Sludge scraper

Courtesy of Joe Lin. Used with permission.

Courtesy of Joe Lin. Used with permission.

Sedimentation tank collection troughs

Filtration

Flow from sedimentation tanks

Courtesy of Joe Lin. Used with permission.

Courtesy of Joe Lin. Used with permission.

Post-Treatment Chemical Addition


Fluoride: To prevent tooth decay Lime: To raise the pH Phosphoric acid: To prevent corrosion of piping in the distribution system Sodium hypochlorite: To maintain disinfection residual in distribution system

Ground-water drinking water treatment plants


Disinfection and fluoridation
Chlorine Fluoride

Iron and manganese removal


Chlorine Fluoride

Aerator

Chlorine or permanganate

Contact tank

Filter

Ground-water drinking water treatment plants

West Bridgewater, MA water distribution system

Softening
Lime Soda ash Chlorine Fluoride

16" Main 12" Main 10" Main 8" Main 6" Main 4" Main Supply wells Building parcels

CO2 Aerator Mixer Flocculation Settling tank Recarbonation Filter

Wastewater generated vs water used

Water use and wastewater (flow gpd per service)

2000 1800 1600 1400 Rate (l/d/cap) 1200 1000 200 800 600 400 200 0 Jefferson County, AL Greenville County, SC Los Angeles, CA LA County, CA Berkeley, CA Little Rock, AR Rapid City, SD Jefferson County, KS Lancaster County, NE Santa Monica, CA Boston, MA Greater Peoria, IL Baltimore, MD Grand Rapids, MI Hagerstown, MD Las Vegas, NV Memphis, TN Wyoming, MI Orlando, FL 150 100 50 0 Water Consumption (l/d/cap) Wastewater Generation (l/d/cap) 400 350 Rate (gpd/cap) 300 250

600
WATER WASTEWATER

400

200

12

AM

NOON Time of Day June 23,1961

PM

Comparison of water use (solid line) & wastewater flow (dashed lines) on days when little sprinkling occurred.

Source of data: ASCE, 1979. Design and Construction of Sanitary and Storm Sewers. American Society of Civil Engineers, New York, New York. Table 1, pp. 21-23.

Figure by MIT OCW. Adapted from: Viessman, W., Jr., and M. J. Hammer. Water Supply and Pollution Control. 7th ed. Upper Saddle River, NJ: Pearson Education, Inc., 2005.

Typical Domestic Water Use


Other 5% Kitchen 10% Laundry 15% Toilet flushing 40%

5.0

TYPICAL DAILY HYDROGRAPH FROM TEST HOME II Total Daily Use: 245 Gal. Peak Demand
A - Home Laundry B - Dishwasher C - Foodwaste Disposer D - Shower E- Bath

4.0

Duration-min 1

Gal 5 10 20 26 64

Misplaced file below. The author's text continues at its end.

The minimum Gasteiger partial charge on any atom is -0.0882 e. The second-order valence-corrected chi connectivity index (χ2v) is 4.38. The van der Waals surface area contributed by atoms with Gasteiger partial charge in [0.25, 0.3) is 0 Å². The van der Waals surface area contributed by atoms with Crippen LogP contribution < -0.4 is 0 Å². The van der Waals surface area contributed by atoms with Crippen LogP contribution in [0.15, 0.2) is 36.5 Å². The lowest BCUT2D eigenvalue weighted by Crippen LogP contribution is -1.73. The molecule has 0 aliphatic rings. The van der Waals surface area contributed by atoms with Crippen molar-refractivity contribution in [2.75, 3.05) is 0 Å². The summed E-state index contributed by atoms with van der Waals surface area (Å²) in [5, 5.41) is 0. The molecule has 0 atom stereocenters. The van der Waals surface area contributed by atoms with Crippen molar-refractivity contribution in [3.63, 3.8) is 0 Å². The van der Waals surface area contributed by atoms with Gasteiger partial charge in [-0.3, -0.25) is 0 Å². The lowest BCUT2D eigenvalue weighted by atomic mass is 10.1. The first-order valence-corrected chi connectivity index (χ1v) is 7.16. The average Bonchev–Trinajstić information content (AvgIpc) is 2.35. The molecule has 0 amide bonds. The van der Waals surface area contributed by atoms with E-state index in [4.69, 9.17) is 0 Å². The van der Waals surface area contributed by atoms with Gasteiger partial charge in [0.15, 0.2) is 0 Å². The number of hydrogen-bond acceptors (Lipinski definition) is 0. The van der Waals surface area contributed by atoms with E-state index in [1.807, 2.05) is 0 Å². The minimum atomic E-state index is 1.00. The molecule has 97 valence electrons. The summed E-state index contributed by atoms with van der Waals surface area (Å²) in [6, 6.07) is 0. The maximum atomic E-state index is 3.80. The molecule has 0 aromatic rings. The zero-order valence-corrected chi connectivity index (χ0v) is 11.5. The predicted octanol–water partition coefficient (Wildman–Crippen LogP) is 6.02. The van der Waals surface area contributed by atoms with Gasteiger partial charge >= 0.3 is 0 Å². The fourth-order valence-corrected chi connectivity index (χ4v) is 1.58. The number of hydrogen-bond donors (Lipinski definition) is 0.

Water Demand - gpm

3.0

2 4 15

2.0

60

1.0

0 0000

0200

0400

0600

0800

1000

1200 DC

1400 A B

1600

1800 C

2000 D DE

2200

2400

Bathing 30%
Data from: Droste, R. L., 1997. Theory and Practice of Water and Wastewater Treatment. John Wiley & Sons, Hoboken, New Jersey.

CC

Demand rates calculated over 4-min intervals were used.

Water Use

D B C D D

Figure by MIT OCW. Adapted from: Anderson, J. S., and K. S. Watson. "Patterns of household usage." Journal American Water Works Association 59, no. 10 (October 1967): 1228-1237.

300

0.2 Flowrate

Pollutants in domestic wastewater


High strength TSS, Total suspended solids (mg/L) BOD, 5-day biochemical oxygen demand (mg/L) Ammonia nitrogen (mg/L as N) Organic nitrogen (mg/L as N) Total phosphorus (mg/L) Oil and grease (mg/L) Total coliform bacteria (number/100 ml) Fecal coliform bacteria (number/100 ml) Cryptosporidium oocysts (number/100 ml) Giardia lamblia cysts (number/100 ml) 120 110 12 8 4 50 106 108 103 105 0.1 - 1 0.1 10 Medium strength Low strength 210 190 25 15 7 90 107 109 104 106 0.1 - 10 0.1 - 100 400 350 45 25 12 100 107 - 1010 105 - 108 0.1 100 0.1 - 1000

BOD concentration, g/m3 & BOD mass loading, kg/h

250 BOD Concentration 200 0.15

150

0.1

100 BOD Mass Loading 50

0.05

10

14

16

18 20

22

24

Midnight

Midnight

Time of Day Typical hourly variations in flow & strength of domestic wastewater.

Based on Metcalf & Eddy Inc., G. Tchobanoglous, F. L. Burton, and H. D. Stensel, editors, 2003. Wastewater Engineering: Treatment and Reuse, Fourth Edition. McGraw-Hill, New York. Table 3-15, pg. 186.

Figure by MIT OCW. Adapted from: G. Tchobanoglous, F. L. Burton, and H. D. Stensel. Wastewater Engineering: Treatment and Reuse. 4th ed. Metcalf & Eddy Inc., New York, NY: McGraw-Hill, 2003.

Typical wastewater treatment plant


Bar Screen Grit Chamber Primary settling Activated sludge biological treatment Final settling Chlorination

Typical wastewater treatment plant

Contact basin

Bar Screen

Grit Chamber

Primary settling

Activated sludge biological treatment

Final settling

Flowrate, m3/s
Chlorination Contact basin

Noon

Activated sludge recycle

Activated sludge recycle

Sludge thickening

Preliminary treatment

Primary treatment

Secondary treatment

Disinfection

Sludge digestion

Can also have tertiary treatment to remove nutrients and other pollutants

Lynn, MA wastewater treatment plant


Bar screens Grit chambers

Bar screens

Bar screens

Traveling screen

Lynn, MA wastewater treatment plant

Primary clarifiers

Primary clarifiers

Primary clarifiers sludge scrapers

Primary clarifiers effluent wier

Lynn, MA wastewater treatment plant


AST aeration tanks

Activated sludge aeration tank

Lynn, MA wastewater treatment plant


Secondary clarifiers

Secondary clarifiers

Lynn, MA wastewater treatment plant


Chlorine Contact chambers

Chlorine contract chambers

Virtual tours of wastewater plants


Englewood, Colorado http://www.englewoodgov.org/wwtp/ Lynn, Massachusetts http://members.aol.com/erikschiff/prelim.htm Lexington, Kentucky http://www.lfucg.com/sewers/TBTour.asp